CHAPTER 15|Document 62
John Adams to Thomas Jefferson15 Nov. 1813Cappon 2:397--402
We are now explicitly agreed, in one important point, vizt. That "there is a natural Aristocracy among men; the grounds of which are Virtue and Talents."
You very justly indulge a little merriment upon this solemn subject of Aristocracy. I often laugh at it too, for there is nothing in this laughable world more ridiculous than the management of it by almost all the nations of the Earth. But while We smile, Mankind have reason to say to Us, as the froggs said to the Boys, What is Sport to you is Wounds and death to Us. When I consider the weakness, the folly, the Pride, the Vanity, the Selfishness, the Artifice, the low craft and meaning cunning, the want of Principle, the Avarice the unbounded Ambition, the unfeeling Cruelty of a majority of those (in all Nations) who are allowed an aristocratical influence; and on the other hand, the Stupidity with which the more numerous multitude, not only become their Dupes, but even love to be Taken in by their Tricks: I feel a stronger disposition to weep at their destiny, than to laugh at their Folly.
But tho' We have agreed in one point, in Words, it is not yet certain that We are perfectly agreed in Sense. Fashion has introduced an indeterminate Use of the Word "Talents." Education, Wealth, Strength, Beauty, Stature, Birth, Marriage, graceful Attitudes and Motions, Gait, Air, Complexion, Physiognomy, are Talents, as well as Genius and Science and learning. Any one of these Talents, that in fact commands or influences true Votes in Society, gives to the Man who possesses it, the Character of an Aristocrat, in my Sense of the Word.
Pick up, the first 100 men you meet, and make a Republick. Every Man will have an equal Vote. But when deliberations and discussions are opened it will be found that 25, by their Talents, Virtues being equal, will be able to carry 50 Votes. Every one of these 25, is an Aristocrat, in my Sense of the Word; whether he obtains his one Vote in Addition to his own, by his Birth Fortune, Figure, Eloquence, Science, learning, Craft Cunning, or even his Character for good fellowship and a bon vivant.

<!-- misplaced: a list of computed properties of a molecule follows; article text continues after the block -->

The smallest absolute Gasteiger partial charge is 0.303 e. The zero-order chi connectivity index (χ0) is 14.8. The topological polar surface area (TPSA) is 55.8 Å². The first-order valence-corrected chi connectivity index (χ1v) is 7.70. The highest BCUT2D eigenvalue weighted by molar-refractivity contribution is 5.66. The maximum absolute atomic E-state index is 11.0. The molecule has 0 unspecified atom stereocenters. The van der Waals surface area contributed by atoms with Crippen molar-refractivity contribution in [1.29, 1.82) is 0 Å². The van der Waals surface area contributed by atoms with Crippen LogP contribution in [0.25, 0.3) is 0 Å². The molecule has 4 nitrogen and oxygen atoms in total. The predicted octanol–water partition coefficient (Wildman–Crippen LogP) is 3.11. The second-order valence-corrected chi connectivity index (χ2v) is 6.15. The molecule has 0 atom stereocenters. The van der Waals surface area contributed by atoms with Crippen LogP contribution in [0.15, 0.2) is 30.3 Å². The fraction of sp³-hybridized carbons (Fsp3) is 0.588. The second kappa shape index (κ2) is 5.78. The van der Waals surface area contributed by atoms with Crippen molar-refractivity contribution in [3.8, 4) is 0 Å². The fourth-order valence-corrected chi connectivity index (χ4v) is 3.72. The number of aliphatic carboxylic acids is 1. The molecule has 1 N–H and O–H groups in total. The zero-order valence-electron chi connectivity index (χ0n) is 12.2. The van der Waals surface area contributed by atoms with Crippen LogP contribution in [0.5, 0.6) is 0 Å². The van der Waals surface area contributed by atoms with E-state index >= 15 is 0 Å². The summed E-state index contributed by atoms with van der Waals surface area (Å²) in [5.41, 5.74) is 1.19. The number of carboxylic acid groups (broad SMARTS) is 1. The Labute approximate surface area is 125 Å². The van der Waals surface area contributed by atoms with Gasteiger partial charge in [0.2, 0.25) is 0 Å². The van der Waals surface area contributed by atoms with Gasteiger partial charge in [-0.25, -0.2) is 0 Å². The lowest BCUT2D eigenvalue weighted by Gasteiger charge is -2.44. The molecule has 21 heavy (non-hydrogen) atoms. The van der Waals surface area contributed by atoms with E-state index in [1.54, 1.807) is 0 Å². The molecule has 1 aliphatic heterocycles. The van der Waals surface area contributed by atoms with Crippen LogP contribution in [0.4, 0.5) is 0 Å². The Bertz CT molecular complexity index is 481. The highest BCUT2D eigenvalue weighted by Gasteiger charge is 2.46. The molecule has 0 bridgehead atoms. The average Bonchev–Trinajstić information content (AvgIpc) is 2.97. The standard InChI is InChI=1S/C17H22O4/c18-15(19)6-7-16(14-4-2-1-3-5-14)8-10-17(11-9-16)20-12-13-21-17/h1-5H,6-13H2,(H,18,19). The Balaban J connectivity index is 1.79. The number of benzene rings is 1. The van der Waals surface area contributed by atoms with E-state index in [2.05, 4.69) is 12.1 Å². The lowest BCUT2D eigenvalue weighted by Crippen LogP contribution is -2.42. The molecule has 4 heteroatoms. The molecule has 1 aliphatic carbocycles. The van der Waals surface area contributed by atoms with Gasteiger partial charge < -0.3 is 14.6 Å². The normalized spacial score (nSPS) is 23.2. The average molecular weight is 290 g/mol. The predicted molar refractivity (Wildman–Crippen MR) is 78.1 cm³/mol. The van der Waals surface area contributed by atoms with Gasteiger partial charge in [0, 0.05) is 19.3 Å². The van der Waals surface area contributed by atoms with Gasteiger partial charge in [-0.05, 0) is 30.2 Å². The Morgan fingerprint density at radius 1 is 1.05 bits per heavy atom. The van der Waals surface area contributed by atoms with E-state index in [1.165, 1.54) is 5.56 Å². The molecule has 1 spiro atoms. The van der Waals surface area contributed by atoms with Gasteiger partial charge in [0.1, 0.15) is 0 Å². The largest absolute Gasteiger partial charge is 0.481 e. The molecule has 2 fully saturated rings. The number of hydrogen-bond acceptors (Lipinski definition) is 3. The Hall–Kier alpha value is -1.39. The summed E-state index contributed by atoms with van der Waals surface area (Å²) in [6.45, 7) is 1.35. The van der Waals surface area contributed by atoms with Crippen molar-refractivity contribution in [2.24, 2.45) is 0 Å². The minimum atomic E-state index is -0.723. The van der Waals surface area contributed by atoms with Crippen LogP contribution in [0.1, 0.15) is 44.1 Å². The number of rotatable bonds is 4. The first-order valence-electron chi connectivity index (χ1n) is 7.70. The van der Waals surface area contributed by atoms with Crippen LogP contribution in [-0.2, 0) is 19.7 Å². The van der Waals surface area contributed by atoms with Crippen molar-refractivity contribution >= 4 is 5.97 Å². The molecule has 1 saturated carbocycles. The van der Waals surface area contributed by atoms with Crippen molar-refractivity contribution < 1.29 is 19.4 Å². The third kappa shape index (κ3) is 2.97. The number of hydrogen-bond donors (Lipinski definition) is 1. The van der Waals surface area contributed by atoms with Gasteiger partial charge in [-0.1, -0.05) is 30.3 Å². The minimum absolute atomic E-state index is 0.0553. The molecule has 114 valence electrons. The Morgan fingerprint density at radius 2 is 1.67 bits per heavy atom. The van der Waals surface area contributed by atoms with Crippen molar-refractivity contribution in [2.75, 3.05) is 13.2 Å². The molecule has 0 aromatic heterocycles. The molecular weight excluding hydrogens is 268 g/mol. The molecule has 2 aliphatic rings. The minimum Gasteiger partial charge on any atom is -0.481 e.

What gave Sir William Wallace his amazing Aristocratical Superiority? His Strength. What gave Mrs. Clark, her Aristocratical Influence to create Generals Admirals and Bishops? her Beauty. What gave Pompadour and Du Barry the Power of making Cardinals and Popes? their Beauty. You have seen the Palaces of Pompadour and Du Barry: and I have lived for years in the Hotel de Velentinois, with Franklin who had as many Virtues as any of them. In the investigation of the meaning of the Word "Talents" I could write 630 Pages, as pertinent as John Taylors of Hazelwood. But I will select a single Example: for female Aristocrats are nearly as formidable in Society as male.
A daughter of a green Grocer, walks the Streets in London dayly with a baskett of Cabbage, Sprouts, Dandlions and Spinage on her head. She is observed by the Painters to have a beautiful Face, an elegant figure, a graceful Step and a debonair. They hire her to Sitt. She complies, and is painted by forty Artists in a Circle around her. The scientific Sir William Hamilton outbids the Painters, sends her to Schools for a genteel Education and Marries her. This Lady not only causes the Tryumphs of the Nile of Copinhagen and Trafalgar, but separates Naples from France and finally banishes the King and Queen from Sicilly. Such is the Aristocracy of the natural Talent of Beauty. Millions of Examples might be quoted from History sacred and profane, from Eve, Hannah, Deborah Susanna Abigail, Judith, Ruth, down to Hellen Madame de Maintenon and Mrs. Fitcherbert. For mercy's sake do not compell me to look to our chaste States and Territories, to find Women, one of whom lett go, would, in the Words of Holopherne's Guards "deceive the whole Earth."
The Proverbs of Theognis, like those of Solomon, are Observations on human nature, ordinary life, and civil Society, with moral reflections on the facts. I quoted him as a Witness of the Fact, that there was as much difference in the races of Men as in the breeds of Sheep; and as a sharp reprover and censurer of the sordid mercenary practice of disgracing Birth by preferring gold to it. Surely no authority can be more expressly in point to prove the existence of Inequalities, not of rights, but of moral intellectual and physical inqualities in Families, descents and Generations. If a descent from, pious, virtuous, wealthy litterary or scientific Ancestors is a letter of recommendation, or introduction in a Mans his favour, and enables him to influence only one vote in Addition to his own, he is an Aristocrat, for a democrat can have but one Vote. Aaron Burr had 100,000 Votes from the single Circumstance of his descent from President Burr and President Edwards.